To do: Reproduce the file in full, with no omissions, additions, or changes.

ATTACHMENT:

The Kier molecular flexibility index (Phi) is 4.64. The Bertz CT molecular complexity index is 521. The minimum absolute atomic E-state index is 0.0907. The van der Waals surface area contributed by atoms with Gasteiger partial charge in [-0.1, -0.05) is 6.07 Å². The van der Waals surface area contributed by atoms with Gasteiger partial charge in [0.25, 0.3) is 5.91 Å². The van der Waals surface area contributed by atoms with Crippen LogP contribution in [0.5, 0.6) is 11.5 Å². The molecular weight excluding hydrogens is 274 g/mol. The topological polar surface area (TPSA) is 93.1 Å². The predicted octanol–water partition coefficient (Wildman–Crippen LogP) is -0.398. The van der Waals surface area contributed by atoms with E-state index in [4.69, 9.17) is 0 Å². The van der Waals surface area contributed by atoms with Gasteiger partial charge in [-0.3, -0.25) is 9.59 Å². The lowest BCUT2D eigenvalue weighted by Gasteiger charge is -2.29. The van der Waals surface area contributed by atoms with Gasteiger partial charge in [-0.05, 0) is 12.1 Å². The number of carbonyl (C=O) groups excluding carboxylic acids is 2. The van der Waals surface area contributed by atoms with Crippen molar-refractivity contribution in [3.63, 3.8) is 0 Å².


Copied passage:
The Kier molecular flexibility index (Phi) is 4.64. The Bertz CT molecular complexity index is 521. The minimum absolute atomic E-state index is 0.0907. The van der Waals surface area contributed by atoms with Gasteiger partial charge in [-0.1, -0.05) is 6.07 Å². The van der Waals surface area contributed by atoms with Gasteiger partial charge in [0.25, 0.3) is 5.91 Å². The van der Waals surface area contributed by atoms with Crippen LogP contribution in [0.5, 0.6) is 11.5 Å². The molecular weight excluding hydrogens is 274 g/mol. The topological polar surface area (TPSA) is 93.1 Å². The predicted octanol–water partition coefficient (Wildman–Crippen LogP) is -0.398. The van der Waals surface area contributed by atoms with E-state index in [4.69, 9.17) is 0 Å². The van der Waals surface area contributed by atoms with Gasteiger partial charge in [-0.3, -0.25) is 9.59 Å². The lowest BCUT2D eigenvalue weighted by Gasteiger charge is -2.29. The van der Waals surface area contributed by atoms with Gasteiger partial charge in [-0.05, 0) is 12.1 Å². The number of carbonyl (C=O) groups excluding carboxylic acids is 2. The van der Waals surface area contributed by atoms with Crippen molar-refractivity contribution in [3.63, 3.8) is 0 Å².